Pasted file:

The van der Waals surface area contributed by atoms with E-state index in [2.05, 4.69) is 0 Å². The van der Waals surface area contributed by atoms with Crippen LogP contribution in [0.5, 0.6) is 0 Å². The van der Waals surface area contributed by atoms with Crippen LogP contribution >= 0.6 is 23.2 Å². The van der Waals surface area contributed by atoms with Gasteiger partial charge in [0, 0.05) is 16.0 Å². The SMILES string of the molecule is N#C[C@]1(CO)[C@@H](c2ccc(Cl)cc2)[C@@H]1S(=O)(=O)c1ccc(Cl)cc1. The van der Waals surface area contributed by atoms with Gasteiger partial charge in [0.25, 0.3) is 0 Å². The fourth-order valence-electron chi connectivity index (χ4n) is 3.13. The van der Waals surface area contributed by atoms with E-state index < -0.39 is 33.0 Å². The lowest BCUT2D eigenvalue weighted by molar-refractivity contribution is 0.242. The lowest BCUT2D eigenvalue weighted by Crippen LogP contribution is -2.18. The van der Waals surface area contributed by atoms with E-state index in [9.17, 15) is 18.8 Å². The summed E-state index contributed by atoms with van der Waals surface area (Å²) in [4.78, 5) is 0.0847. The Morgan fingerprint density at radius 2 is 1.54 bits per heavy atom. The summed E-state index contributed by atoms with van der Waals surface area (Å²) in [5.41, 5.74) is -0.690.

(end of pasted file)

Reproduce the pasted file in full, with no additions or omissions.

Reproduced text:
The van der Waals surface area contributed by atoms with E-state index in [2.05, 4.69) is 0 Å². The van der Waals surface area contributed by atoms with Crippen LogP contribution in [0.5, 0.6) is 0 Å². The van der Waals surface area contributed by atoms with Crippen LogP contribution >= 0.6 is 23.2 Å². The van der Waals surface area contributed by atoms with Gasteiger partial charge in [0, 0.05) is 16.0 Å². The SMILES string of the molecule is N#C[C@]1(CO)[C@@H](c2ccc(Cl)cc2)[C@@H]1S(=O)(=O)c1ccc(Cl)cc1. The van der Waals surface area contributed by atoms with Gasteiger partial charge in [0.25, 0.3) is 0 Å². The fourth-order valence-electron chi connectivity index (χ4n) is 3.13. The van der Waals surface area contributed by atoms with E-state index < -0.39 is 33.0 Å². The lowest BCUT2D eigenvalue weighted by molar-refractivity contribution is 0.242. The lowest BCUT2D eigenvalue weighted by Crippen LogP contribution is -2.18. The van der Waals surface area contributed by atoms with E-state index in [9.17, 15) is 18.8 Å². The summed E-state index contributed by atoms with van der Waals surface area (Å²) in [4.78, 5) is 0.0847. The Morgan fingerprint density at radius 2 is 1.54 bits per heavy atom. The summed E-state index contributed by atoms with van der Waals surface area (Å²) in [5.41, 5.74) is -0.690.